Thesis Document

(To be updated post publication from McGill)

Papers used in the Thesis

  • Koustuv Sinha, Shagun Sodhani, Jin Dong, Joelle Pineau, and William L. Hamilton. 2019. CLUTRR: A Diagnostic Benchmark for Inductive Reasoning from Text. In Proceedings of the 2019 Conference on Empirical Methods in Natural Language Processing and the 9th International Joint Conference on Natural Language Processing (EMNLP-IJCNLP), pages 4506–4515, Hong Kong, China. Association for Computational Linguistics.
  • Koustuv Sinha, Prasanna Parthasarathi, Joelle Pineau, and Adina Williams. 2021. UnNatural Language Inference. In Proceedings of the 59th Annual Meeting of the Association for Computational Linguistics and the 11th International Joint Conference on Natural Language Processing (Volume 1: Long Papers), pages 7329–7346, Online. Association for Computational Linguistics.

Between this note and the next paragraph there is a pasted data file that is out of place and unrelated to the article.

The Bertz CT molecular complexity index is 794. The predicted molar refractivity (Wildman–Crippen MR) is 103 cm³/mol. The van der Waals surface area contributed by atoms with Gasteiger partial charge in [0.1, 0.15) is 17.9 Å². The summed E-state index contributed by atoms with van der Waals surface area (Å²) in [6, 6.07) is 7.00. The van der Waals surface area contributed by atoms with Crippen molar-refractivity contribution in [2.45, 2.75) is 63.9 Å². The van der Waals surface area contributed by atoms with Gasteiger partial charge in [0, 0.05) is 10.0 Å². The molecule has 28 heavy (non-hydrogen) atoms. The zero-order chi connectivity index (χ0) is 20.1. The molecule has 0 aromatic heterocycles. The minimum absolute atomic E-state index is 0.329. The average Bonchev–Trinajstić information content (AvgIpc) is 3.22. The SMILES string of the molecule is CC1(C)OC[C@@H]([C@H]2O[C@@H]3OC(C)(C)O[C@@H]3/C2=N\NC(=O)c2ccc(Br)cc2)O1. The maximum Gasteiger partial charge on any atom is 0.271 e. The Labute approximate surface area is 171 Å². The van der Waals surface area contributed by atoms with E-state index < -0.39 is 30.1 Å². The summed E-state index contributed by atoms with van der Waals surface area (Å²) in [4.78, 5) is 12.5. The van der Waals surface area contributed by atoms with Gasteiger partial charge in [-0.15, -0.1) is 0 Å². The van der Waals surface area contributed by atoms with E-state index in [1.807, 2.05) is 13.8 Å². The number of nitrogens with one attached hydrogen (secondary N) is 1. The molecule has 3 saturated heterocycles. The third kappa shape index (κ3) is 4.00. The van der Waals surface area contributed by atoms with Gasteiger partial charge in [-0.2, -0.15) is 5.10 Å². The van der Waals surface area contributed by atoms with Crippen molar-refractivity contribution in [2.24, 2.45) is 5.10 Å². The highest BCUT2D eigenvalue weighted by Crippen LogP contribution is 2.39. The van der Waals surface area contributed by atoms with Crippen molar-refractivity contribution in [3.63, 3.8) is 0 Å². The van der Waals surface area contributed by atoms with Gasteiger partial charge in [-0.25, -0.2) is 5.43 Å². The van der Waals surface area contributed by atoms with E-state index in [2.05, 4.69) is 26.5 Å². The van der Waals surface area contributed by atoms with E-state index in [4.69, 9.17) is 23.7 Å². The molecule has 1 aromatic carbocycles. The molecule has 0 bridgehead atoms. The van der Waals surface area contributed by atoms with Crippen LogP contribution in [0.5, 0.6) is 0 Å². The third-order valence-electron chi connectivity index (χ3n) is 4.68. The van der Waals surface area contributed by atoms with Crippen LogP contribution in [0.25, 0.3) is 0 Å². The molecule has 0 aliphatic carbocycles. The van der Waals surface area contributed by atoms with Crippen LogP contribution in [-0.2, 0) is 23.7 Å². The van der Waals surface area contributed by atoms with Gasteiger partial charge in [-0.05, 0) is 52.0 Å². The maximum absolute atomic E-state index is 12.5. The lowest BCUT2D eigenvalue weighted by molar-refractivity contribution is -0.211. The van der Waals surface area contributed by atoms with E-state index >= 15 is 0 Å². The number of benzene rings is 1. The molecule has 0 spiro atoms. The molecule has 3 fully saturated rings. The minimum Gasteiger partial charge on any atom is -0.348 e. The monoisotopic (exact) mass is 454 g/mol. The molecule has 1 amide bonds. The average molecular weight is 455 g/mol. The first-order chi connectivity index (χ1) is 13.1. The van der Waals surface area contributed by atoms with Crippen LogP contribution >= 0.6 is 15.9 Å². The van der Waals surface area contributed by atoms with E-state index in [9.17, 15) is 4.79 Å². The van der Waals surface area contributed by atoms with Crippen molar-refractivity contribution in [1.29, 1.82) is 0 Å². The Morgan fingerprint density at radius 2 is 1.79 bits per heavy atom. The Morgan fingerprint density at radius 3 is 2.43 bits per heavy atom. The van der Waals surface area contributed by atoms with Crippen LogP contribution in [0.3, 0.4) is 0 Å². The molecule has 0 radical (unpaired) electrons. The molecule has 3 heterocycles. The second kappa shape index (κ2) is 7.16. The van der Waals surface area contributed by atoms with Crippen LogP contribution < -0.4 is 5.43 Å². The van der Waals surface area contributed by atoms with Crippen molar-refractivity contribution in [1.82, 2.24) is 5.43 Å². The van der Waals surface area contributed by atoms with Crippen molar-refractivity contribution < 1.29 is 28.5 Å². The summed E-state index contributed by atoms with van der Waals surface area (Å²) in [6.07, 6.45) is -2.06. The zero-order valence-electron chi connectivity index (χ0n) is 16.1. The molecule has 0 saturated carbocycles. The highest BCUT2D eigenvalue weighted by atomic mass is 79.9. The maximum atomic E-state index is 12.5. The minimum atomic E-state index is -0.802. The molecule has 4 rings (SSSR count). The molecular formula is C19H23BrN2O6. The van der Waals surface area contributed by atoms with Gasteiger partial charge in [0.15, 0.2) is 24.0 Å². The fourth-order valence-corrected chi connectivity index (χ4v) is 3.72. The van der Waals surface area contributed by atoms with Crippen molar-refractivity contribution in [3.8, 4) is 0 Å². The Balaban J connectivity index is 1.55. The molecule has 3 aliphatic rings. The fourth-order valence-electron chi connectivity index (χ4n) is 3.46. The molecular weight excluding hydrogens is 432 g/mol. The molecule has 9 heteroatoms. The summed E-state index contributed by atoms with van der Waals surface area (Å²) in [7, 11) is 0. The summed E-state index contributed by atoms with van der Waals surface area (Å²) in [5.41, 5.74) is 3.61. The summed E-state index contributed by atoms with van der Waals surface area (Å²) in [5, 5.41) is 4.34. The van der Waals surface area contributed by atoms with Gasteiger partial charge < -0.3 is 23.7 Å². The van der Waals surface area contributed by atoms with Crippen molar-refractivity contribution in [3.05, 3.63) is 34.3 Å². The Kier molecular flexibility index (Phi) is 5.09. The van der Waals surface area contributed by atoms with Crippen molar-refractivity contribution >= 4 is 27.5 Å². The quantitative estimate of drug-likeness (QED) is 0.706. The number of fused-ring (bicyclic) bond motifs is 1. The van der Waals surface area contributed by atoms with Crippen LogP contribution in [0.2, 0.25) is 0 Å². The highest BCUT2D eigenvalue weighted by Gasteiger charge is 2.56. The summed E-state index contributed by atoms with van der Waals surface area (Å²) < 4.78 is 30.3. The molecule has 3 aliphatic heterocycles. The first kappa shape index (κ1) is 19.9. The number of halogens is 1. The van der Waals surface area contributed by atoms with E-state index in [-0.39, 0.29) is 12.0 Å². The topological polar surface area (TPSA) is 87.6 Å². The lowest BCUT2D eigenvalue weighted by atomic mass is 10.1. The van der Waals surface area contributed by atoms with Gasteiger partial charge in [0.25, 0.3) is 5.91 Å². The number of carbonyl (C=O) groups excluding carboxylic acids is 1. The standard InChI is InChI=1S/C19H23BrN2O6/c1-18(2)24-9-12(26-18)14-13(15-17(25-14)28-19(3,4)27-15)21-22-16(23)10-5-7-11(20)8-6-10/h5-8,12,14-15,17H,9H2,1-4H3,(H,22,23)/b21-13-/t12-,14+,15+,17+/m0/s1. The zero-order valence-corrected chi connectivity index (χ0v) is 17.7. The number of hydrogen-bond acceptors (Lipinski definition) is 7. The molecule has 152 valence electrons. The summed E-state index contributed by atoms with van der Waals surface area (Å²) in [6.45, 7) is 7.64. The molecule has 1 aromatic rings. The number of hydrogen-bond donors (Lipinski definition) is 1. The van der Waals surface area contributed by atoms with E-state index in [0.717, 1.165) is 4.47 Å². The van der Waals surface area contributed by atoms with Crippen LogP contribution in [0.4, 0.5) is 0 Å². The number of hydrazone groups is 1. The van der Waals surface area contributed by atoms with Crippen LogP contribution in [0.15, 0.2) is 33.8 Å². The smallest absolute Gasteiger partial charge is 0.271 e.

• Koustuv Sinha, Robin Jia, Dieuwke Hupkes, Joelle Pineau, Adina Williams, and Douwe Kiela. 2021. Masked Language Modeling and the Distributional Hypothesis: Order Word Matters Pre-training for Little. In Proceedings of the 2021 Conference on Empirical Methods in Natural Language Processing, pages 2888–2913, Online and Punta Cana, Dominican Republic. Association for Computational Linguistics.
  • Koustuv Sinha, Amirhossein Kazemnejad, Siva Reddy, Joelle Pineau, Dieuwke Hupkes, and Adina Williams, 2022. The Curious Case of Absolute Position Embeddings. In Proceedings of the Findings of 2022 Empirical Methods in Natural Language Processing, Abu Dhabi. Association of Computational Linguistics.


First and foremost, I would like to thank my supervisor, Joelle Pineau, for her endless support, motivation and guidance; being an incredibly patient mentor and role model for conducting scientific research; involving me in the quest to achieve reproducibility in machine learning; and continually providing me opportunities to learn and grow during my PhD. I consider myself incredibly lucky to have such a kind and enthusiastic mentor in my life.